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# Getting Started with Gradient Descent Algorithm in Python

##### November 11, 2021

In machine learning, the goal is to predict the target variable as close to the ground truth as possible. Thus, the model we adopt for prediction should have reasonable accuracy. As the input values are fixed, to improve the quality of the model, all we can do is to tune its parameters such that the deviation of the predicted value from the actual value is highly minimized.

The variation of the expected value from the actual value on a single training example is called the loss function. We denote this function as $L(ŷ,y)$. Summing up the loss functions of the entire training set and averaging them over the total number of all the training examples in that set.

Doing this we obtain a function known as the cost function. The cost function measures how well we are doing in the entire training dataset.

This function is denoted as $J(\Theta)$. This article will look at how we minimize this cost function using the gradient descent algorithm to obtain optimal parameters of a machine learning model.

### Prerequisites

For a clearer understanding of this content, the reader is required:

• To be familiar with logistic representations such as the logistic hypothesis representation, loss function and cost function.
• To be familiar with python programming.
• Willingness to learn.

Gradient descent is a crucial algorithm in machine learning and deep learning that makes learning the model’s parameters possible. For example, this algorithm helps find the optimal weights of a learning model for which the cost function is highly minimized.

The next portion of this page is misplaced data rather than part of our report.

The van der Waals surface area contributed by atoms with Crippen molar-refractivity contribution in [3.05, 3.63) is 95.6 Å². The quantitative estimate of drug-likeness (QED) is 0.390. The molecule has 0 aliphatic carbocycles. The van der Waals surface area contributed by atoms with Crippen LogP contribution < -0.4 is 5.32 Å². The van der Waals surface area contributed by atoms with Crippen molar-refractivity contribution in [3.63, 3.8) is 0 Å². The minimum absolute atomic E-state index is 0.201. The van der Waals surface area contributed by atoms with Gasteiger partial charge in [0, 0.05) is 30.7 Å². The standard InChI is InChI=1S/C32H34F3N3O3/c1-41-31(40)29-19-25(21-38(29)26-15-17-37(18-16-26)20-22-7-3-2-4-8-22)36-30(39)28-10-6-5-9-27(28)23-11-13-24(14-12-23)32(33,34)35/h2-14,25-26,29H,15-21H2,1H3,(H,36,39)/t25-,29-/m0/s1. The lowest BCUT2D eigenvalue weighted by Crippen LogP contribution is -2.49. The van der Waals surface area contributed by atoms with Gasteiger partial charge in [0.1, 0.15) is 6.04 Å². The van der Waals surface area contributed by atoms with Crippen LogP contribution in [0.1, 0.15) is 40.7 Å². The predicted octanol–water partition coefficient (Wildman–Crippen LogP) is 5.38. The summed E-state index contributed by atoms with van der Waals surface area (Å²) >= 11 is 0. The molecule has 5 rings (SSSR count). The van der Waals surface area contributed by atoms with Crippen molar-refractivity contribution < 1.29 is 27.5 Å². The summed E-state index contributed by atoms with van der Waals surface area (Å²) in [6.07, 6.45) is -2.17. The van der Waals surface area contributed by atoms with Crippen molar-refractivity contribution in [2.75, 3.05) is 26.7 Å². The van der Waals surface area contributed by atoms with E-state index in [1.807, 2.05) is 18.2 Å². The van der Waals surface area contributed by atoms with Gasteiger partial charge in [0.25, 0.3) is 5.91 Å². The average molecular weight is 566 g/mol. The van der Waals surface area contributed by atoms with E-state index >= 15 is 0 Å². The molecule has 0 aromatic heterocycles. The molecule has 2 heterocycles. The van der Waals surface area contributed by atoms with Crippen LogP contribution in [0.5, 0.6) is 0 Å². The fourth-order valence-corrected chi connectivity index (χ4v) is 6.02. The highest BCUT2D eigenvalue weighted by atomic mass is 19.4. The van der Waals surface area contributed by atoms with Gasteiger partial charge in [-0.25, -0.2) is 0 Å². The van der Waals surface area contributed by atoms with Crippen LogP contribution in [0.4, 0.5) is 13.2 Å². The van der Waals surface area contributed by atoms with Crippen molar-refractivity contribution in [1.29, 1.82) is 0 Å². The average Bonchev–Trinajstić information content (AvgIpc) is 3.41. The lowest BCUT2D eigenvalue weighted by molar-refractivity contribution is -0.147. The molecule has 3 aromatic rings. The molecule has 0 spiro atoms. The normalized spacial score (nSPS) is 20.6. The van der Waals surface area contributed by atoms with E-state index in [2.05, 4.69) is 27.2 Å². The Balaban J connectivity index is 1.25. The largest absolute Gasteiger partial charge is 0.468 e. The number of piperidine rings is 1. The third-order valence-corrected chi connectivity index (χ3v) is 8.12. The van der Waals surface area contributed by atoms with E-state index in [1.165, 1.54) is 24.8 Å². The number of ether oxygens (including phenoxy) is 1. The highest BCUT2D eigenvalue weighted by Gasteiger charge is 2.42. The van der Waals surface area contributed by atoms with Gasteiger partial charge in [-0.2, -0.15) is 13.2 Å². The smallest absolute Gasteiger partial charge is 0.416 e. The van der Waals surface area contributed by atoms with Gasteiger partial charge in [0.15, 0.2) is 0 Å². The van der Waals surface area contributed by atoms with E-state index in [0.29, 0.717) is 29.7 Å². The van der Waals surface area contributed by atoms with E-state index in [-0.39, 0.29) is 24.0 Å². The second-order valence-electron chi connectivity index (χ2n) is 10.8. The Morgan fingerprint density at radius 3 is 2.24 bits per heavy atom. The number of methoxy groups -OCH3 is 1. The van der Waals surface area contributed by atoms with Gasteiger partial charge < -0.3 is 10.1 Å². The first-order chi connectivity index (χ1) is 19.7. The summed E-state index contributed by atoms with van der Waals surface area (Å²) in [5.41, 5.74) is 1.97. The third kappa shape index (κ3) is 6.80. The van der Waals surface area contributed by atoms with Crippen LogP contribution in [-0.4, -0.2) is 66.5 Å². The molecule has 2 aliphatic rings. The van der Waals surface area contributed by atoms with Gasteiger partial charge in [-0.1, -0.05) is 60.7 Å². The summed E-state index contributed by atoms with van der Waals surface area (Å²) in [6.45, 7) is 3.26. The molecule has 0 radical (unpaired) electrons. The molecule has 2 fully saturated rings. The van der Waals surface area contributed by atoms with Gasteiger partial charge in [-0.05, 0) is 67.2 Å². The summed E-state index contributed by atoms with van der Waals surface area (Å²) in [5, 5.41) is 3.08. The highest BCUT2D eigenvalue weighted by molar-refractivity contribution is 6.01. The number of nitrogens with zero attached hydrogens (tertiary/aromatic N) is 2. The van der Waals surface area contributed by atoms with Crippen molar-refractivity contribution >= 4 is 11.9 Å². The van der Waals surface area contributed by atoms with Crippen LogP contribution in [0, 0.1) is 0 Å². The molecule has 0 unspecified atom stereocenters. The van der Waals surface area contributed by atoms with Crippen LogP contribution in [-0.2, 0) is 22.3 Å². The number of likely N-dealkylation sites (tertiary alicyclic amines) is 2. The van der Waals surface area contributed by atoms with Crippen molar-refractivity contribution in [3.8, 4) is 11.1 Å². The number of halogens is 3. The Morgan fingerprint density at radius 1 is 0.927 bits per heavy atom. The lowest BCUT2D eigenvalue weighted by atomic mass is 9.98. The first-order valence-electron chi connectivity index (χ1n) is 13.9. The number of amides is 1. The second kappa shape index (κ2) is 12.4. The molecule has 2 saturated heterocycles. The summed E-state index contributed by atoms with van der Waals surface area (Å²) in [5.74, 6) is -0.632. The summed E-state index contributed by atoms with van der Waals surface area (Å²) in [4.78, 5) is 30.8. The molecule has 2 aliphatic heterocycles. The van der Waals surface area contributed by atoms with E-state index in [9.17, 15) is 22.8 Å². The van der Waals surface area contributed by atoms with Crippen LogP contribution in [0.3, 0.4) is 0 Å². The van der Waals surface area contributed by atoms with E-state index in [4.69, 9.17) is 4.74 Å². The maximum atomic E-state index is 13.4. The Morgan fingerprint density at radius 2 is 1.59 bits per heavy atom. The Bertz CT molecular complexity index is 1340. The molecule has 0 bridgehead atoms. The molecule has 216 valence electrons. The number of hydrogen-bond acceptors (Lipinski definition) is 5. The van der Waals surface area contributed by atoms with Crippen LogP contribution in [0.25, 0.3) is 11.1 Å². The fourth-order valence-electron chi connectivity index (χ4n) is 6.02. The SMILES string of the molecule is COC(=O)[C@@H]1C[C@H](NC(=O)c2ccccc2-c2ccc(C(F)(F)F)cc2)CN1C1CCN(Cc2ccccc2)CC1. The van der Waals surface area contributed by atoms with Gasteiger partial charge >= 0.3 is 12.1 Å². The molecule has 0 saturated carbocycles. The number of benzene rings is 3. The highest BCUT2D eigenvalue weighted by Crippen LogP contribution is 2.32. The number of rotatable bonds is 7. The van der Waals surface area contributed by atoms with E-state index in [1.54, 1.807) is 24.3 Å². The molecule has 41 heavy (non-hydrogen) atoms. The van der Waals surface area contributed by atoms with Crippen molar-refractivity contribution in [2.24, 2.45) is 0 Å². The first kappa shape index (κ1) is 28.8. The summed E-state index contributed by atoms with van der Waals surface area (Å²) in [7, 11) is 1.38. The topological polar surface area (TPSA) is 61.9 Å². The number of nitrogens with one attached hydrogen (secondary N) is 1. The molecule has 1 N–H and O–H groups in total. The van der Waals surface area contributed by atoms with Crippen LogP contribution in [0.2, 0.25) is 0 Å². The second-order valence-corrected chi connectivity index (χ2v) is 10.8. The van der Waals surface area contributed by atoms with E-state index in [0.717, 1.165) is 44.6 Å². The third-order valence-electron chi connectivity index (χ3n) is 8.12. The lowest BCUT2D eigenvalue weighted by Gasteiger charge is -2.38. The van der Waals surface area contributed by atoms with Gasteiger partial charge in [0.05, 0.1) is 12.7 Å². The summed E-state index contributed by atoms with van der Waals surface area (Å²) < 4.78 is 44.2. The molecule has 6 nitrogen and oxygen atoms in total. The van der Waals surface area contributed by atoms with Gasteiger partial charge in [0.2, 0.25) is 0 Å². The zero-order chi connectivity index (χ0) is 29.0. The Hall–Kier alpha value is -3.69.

There are three categories of gradient descent:

1. Batch gradient descent: In batch gradient descent, the learning parameters are updated by considering all the examples of the training dataset.

2. Stochastic gradient descent: Stochastic gradient descent is an iterative method for optimizing an objective function with suitable smoothness properties.

3. Mini-batch gradient descent: To update parameters, the mini-bitch gradient descent uses a specific subset of the observations in a training dataset from which the gradient descent is ran to obtain an optimal set of parameters.

#### Recall

We have defined the following function:

• $L(\hat{y}^{(i)}, y^{(i)})$ is loss function on a single training example.
• $J(\theta)$ is a cost function of the entire training set and is obtain by averaging the sum of the loss function $L(\hat{y}^{(i)}, y^{(i)})$.

Using linear regression, we can define the functions above as:

$L(\hat{y}^{(i)}, y^{(i)})= (h_\theta(x^{(i)})-y^{(i)})^{2}$

$J(\theta) = \frac{1}{m} \sum_{i=1}^{m} L(\hat{y}^{(i)}, y^{(i)})$

Our goal is to find a set of $\theta$ values for which the cost function $J(\theta)$ is minimized. To find such a set using the gradient descent algorithm, we initialize $\theta$ to some random values on our cost function.

We then use the gradient to gradually move towards the local minimum of our cost function $J(\theta)$. Next the cost function is minimized at the local optimum, and the $\theta$ values at that point of the cost function are the optimal value for the $\theta$.

Let’s understand the above discussion using a cost function $J(\theta)$ plot. Assuming simple linear regression, we want to learn the best two $\theta$ values, i.e., $\theta_0$ and $theta_1$, minimizing the cost function. In this case, our cost function will be denoted as, $J(\theta_0, \theta_1)$.

The plot of this function is as in the figure below: